131 total views, 2 views today
With the new year, our agendas are full of new resolutions. Losing some weight, learning a new language, starting to look for a better job – you name it!
We start with some promising ideas of how to make these resolutions happen in hope of personal evolution, but conveniently, we soon discover plenty of excuses of how not to follow them through: not enough time, too busy or too tired, etc.
This direct lack of change, which we knew would impact our live in positive ways, makes us feel very frustrated and unhappy which results in us quickly resorting back to our standard non-evolving routine.
Although gravitating back to this stable comfortable zone is easy, the simple matter remains, doing this will not lead to a better version of us which is really what we all wish for – personal evolution and certainly not sabotage of this!
So, what to do; defeated but still content within the comfort zone, is this the correct way? I don’t think so. To trick your mind out of this state of limbo is to understand how it works.
Understanding our minds to start changing
The first steps to successful new projects in our life are to simply ask the following questions:
- What do I want?
- Why do I want it?
- What would I need to do/lose to achieve it?
Simple enough but realising it can be a different story, so why? Our mind is routinely mechanical with its own defence mechanisms designated to protect the very reality that it has created.
When you create a habit, your mind will exercise this habit to continue happening as regular as you have programmed it to occur. The moment you attempt to overwrite this habit with another one, your mind will immediately resist changing this comfortable routine, this comfortable zone.
Your comfort zone can be under attack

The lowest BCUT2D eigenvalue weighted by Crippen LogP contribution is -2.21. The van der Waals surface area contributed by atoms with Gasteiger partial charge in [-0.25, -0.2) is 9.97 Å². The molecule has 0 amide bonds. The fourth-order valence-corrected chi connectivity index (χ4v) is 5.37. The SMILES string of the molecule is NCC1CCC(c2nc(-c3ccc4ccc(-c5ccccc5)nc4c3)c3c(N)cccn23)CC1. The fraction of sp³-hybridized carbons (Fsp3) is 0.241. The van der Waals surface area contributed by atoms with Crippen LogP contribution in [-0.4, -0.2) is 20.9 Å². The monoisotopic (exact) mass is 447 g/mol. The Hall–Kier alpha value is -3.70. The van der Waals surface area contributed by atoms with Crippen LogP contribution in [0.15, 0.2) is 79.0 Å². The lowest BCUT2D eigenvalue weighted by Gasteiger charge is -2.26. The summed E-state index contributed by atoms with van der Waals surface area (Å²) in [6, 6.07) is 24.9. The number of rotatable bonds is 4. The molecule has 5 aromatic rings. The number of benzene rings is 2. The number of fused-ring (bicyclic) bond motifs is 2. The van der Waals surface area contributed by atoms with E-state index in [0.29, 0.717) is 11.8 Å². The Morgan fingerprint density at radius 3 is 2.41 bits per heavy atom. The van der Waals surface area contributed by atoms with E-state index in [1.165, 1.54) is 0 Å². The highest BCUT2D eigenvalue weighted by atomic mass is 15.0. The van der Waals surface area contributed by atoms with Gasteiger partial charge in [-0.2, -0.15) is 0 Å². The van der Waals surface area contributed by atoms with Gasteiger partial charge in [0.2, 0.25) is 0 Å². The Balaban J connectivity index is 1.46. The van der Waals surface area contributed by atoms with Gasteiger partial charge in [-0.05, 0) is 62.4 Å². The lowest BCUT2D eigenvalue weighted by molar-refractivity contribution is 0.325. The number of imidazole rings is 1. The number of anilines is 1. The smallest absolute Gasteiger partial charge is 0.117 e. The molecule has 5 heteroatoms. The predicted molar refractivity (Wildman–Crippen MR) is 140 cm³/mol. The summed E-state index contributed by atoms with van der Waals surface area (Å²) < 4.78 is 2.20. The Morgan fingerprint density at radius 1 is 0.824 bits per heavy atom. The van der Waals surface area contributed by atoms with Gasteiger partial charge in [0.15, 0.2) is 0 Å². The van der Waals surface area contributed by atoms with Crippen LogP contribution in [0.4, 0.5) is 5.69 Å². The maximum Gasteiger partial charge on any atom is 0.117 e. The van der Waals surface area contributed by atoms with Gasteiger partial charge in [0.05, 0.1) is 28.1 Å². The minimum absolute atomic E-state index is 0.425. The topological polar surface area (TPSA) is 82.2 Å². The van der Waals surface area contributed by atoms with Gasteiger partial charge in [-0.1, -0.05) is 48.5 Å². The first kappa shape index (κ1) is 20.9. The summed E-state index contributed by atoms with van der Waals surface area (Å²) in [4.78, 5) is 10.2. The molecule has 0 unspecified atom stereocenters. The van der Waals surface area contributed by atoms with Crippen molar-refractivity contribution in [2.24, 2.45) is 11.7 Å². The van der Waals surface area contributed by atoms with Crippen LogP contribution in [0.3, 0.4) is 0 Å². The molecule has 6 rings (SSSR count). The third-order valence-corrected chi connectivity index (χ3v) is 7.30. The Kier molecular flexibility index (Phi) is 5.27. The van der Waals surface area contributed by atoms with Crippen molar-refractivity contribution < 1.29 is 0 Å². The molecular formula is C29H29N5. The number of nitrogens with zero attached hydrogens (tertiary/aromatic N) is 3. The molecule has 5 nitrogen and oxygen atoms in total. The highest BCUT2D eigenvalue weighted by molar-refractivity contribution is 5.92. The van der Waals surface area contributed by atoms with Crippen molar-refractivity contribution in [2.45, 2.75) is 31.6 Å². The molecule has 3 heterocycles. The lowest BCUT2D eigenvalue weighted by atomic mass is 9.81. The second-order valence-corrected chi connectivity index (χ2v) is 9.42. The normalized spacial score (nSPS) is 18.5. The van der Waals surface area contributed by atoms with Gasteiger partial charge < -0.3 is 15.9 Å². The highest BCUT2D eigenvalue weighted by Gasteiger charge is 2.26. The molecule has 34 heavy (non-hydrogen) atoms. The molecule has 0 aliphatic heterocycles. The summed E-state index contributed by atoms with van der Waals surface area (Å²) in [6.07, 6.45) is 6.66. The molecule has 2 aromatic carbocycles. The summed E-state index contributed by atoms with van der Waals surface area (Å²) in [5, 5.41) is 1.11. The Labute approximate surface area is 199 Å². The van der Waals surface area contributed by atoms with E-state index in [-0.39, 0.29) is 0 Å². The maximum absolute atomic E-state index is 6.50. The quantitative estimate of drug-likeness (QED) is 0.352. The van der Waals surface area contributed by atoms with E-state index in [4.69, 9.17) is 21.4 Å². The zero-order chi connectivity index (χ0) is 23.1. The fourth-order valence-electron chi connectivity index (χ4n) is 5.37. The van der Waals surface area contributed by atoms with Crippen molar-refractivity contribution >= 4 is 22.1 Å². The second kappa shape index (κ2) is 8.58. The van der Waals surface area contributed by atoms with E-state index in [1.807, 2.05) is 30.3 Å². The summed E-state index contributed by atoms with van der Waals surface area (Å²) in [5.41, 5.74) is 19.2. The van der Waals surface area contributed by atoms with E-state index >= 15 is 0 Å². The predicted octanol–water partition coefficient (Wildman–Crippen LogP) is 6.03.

The mind acknowledges this change as an attack and rolls out the ‘change defence force’ armed to the teeth with every kind of excuse to sabotage this attacking change.
Unless you are prepared you will not even be able to recognise this subtle autoimmune response unless, of course, you have a great way to interact with your subconscious mind and act accordingly.
Sadly, the reality is that this preparedness to accept change is not the common trend and most of us will find it as a threat, an impossibility, a feat, whatever, but clearly more than what it should; what some of us labelled it, ‘a real challenge’, where some succeed and others fail.
Recognising the autoimmune ‘change defence force’ response
This self-sabotage will present itself in different ways, some of the most common ones being:
- Excuses. Hard to recognise as we so easily allow them to kick in, driven by a subconscious response mechanism. The final objective of this mechanism is to avoid the uncertainty of possibly: not being able to face failure, the feeling of not being adequate to these new challenges that our achievement of change might bring or even the reality of an extra effort above what you are already have to out into your day.